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After Afghan Bistro in Springfield, Virginia garnered praise from a trio of critics last fall, the only complaint among regular diners was that they could hardly get a table anymore. The unassuming strip-mall eatery—the first for owner Omar Masroor, who previously worked as a car salesman—is admittedly small. Its 40 seats become pieces in a nightly game of dining-room Tetris to fit as many people as possible into the space.
But this month, the elegant Afghan cuisine that’s been a diamond in the suburban rough will get a place of its own in the Palisades. Bistro Aracosia, named with an old Greek word for a one-time province in the southern part of Afghanistan, will offer twice the space and take the family’s tribute to an ancient cuisine and culture “to the next level,” according to Masroor.
“What I’m trying to do is preserve a little bit of our people and our food and our culture,” Masroor says. “I want to take our guests away from what they think Afghanistan is, from what they see in the news.”
With 100 seats divided between two dining rooms, the former Bistroquet space at 5100 MacArthur Blvd. NW will be able to serve far more diners than the cramped Northern Virginia location. After the spate of good reviews, Masroor says he tried in vain to expand the existing restaurant before teaming up with his brother, Mustafa Masroor, and cousin, Adam Noble, to look for a D.C. space. Masroor’s wife Sofia will cook at Bistro Aracosia, while the three eldest of Masroor’s five children will continue to work at the Springfield location.
Bistro Aracosia will bring classics from the family’s first restaurant, such as charbroiled rack of lamb (chopaan) and chicken lawaan slow cooked in an herbed yogurt sauce, into the city. But the menu also delves deeper into Afghanistan’s historic hunting traditions to offer game-centric entrees featuring venison, squab, partridge, and quail.
For those who still think Afghan cuisine is limited to kebabs, Bistro Aracosia will be Masroor’s grand gesture to prove them wrong. Unexpected combinations of spices—from coriander and cardamom to saffron and sumac—flavor the family’s dishes, which are brightened by fresh herbs and yogurt-based sauces.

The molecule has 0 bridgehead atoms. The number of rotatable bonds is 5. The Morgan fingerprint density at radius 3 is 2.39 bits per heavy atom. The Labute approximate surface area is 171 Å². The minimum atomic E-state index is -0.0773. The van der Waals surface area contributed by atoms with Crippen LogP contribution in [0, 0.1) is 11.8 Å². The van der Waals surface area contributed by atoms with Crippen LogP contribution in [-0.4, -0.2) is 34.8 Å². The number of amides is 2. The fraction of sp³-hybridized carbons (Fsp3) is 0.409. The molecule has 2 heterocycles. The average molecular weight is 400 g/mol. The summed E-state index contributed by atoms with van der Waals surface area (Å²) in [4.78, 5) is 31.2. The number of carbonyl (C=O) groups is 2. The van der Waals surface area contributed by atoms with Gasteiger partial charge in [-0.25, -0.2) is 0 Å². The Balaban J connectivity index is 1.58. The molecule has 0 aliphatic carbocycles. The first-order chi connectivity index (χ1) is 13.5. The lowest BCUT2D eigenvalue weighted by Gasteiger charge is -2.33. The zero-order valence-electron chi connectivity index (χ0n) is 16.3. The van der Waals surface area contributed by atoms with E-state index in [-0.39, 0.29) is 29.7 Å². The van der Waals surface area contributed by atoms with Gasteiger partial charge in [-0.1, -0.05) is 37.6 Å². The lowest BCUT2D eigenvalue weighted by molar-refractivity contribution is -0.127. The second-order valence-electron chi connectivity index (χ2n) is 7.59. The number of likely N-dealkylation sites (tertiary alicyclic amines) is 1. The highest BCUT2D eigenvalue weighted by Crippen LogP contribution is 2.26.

Slow cooking coaxes flavors out of butternut squash and beef shank alike, while turmeric and roasted red peppers add color to sauces across the menu. Basmati rice blends with raisins and carrots in the quabuli palou, a version of pilaf that doubles as a side and main dish. Spices even make their way into light desserts such as rosewater and cardamom ice creams.
Staying true to family recipes was one of the reasons Masroor was leery of opening a second location where he wouldn’t be able to manage day-to-day operations. But once his brother and cousin signed on, he said, “Let’s go.”
“My biggest fear was not having people I could trust with this food,” he says. “Every family has different types of food, but my brother and cousin—we’re in the same family.”
Masroor also looked to his father for inspiration in designing the new and expanded space. Themes for Bistro Aracosia’s two dining areas—“poet” and “warrior”—came from asking his father how he would describe the character of an Afghan using two words.
The warrior room pays homage to the classical kings of pre-Soviet era Afghanistan while the other is devoted to the culture’s softer side, replete with quotes from the 13th-century Sufi poet and mystic Rumi.
Taken together with the fare, Masroor hopes the restaurant will elevate views of the culture in which he was raised. His family fled Afghanistan in the 1970s. The grandson of Afghan royalty, Masroor remembers the country he left when he was five for its contributions to civilization—algebra, architecture, and literature.
“I love seeing a smile on someone’s face when they take a bite out of our food,” Masroor says. “It’s about giving someone a good product and discovering the culture is not what they thought it would be.”
Bistro Aracosia, 5100 Macarthur Blvd. NW; (202) 363-0400; bistroaracosia.com